Globalization Gets a Bodyguard
Thomas P.M. Barnett and Henry H. Gaffney, Jr.
Definitions of U.S. national security never will be the same after 11 September 2001. Americans now have a costly bodyguard in the form of a Homeland Security Council which could impact globalization on many fronts.
COPYRIGHT: The U.S. Naval Institute, 2001 (November issue, pp. 50-53); reprinted with permission
To the vast majority of the world, the United States represents the leading edge of globalization—a harbinger of a future where efficient markets, political pluralism, and individual choice reign supreme. Moreover, as the new rules of this new era emerge and governments step in to regulate the markets, the United States (especially its Treasury Department) plays chief rule-maker. In the meantime, the U.S. military has remained strong, saving most countries the trouble of having to finance big or expeditionary militaries, leading the coalitions that tidy up those conflicts on the edges of globalization, and containing the trouble-makers who threaten to disrupt it.
Think about what an unprecedented combination that is: the world’s most open society, most vibrant economy, and strongest military power. And the United States had maintained a careful, stable balance among those elements.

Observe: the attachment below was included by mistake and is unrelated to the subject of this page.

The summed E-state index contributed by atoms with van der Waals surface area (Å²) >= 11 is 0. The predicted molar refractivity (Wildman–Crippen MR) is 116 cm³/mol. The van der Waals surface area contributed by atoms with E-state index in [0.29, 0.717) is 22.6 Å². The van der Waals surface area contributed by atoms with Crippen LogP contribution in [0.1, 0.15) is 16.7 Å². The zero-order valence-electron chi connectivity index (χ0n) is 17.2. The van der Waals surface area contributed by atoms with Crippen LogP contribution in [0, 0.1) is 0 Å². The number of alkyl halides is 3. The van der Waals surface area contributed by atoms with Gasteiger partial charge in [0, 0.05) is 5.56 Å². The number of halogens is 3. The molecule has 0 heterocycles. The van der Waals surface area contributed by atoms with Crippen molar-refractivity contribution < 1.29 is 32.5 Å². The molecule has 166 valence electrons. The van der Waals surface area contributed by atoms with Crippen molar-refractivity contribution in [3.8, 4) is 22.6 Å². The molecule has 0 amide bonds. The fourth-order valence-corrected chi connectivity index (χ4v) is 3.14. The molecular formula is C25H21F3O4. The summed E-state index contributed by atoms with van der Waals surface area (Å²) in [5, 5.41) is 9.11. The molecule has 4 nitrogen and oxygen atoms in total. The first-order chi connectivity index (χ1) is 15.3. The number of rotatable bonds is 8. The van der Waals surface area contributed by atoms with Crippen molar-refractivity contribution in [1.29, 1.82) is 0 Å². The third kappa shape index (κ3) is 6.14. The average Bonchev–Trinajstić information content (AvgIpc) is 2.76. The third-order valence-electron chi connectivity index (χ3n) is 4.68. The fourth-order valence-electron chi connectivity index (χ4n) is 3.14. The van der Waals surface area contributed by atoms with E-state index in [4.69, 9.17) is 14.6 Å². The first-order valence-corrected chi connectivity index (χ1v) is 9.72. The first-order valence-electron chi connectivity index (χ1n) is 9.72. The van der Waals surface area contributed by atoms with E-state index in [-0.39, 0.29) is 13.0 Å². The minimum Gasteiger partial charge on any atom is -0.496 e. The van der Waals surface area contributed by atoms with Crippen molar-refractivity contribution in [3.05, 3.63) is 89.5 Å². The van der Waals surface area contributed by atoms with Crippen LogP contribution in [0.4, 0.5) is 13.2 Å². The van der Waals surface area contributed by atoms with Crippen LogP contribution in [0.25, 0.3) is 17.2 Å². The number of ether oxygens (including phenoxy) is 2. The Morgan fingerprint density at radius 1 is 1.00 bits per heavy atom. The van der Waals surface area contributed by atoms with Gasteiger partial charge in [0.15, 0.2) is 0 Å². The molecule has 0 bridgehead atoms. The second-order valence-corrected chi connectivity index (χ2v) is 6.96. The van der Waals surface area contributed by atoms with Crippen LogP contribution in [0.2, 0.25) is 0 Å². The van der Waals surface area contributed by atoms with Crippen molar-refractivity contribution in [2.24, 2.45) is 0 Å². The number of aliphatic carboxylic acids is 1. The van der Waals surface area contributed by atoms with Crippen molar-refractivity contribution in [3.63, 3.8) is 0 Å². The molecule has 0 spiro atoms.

Then consider how much has changed as a result of 11 September:
- The rear admiral and pilots of the Enterprise (CVN-65) Battle Group operating in the Arabian Sea ask reporters not to use their names for fear that such publicity might endanger their families.
- The Coast Guard conducts its largest port defense operations since World War II.
- National Guard personnel stand watch in every major domestic airport.
- Debates rage in the Pentagon and in Congress about creating a “combat command”—“CinCAmerica”—to fight terrorism within our borders, in support of the domestic agencies.
- Military intelligence agencies poll Hollywood screenwriters for their best ideas on where and how terrorists will strike next.
But most telling of all, American citizens just got a permanent bodyguard in the form of a Homeland Security Council. Not a military escort but a civilian bodyguard, the centrality of this new political entity will indicate how the United States may balance homeland introspection with world interactions in the coming years.
On the one hand, Osama bin Laden has challenged the United States to retreat from the world (or at least from his world, which stretches from Sierra Leone to the Sulu Archipelago). On the other hand, we have found a world community beyond unilateralism.
Osama's Real Victory
Until 11 September, there was a clear consensus in this country that “national security” meant the Defense Department’s four military branches operating in forward deployments around the world, or being ready to do so. “Defense” was an “over there” concept, something we paid military professionals to perform overseas. The forces were deployed or “expeditionary,” not homeland defense forces. Even missile defense was no longer to be simply “national,” but worldwide.
Following the September terrorist attacks, we now have a dual definition of national security, largely because our confidence concerning the ability of our deployed and expeditionary forces to defend the United States forward has been shattered.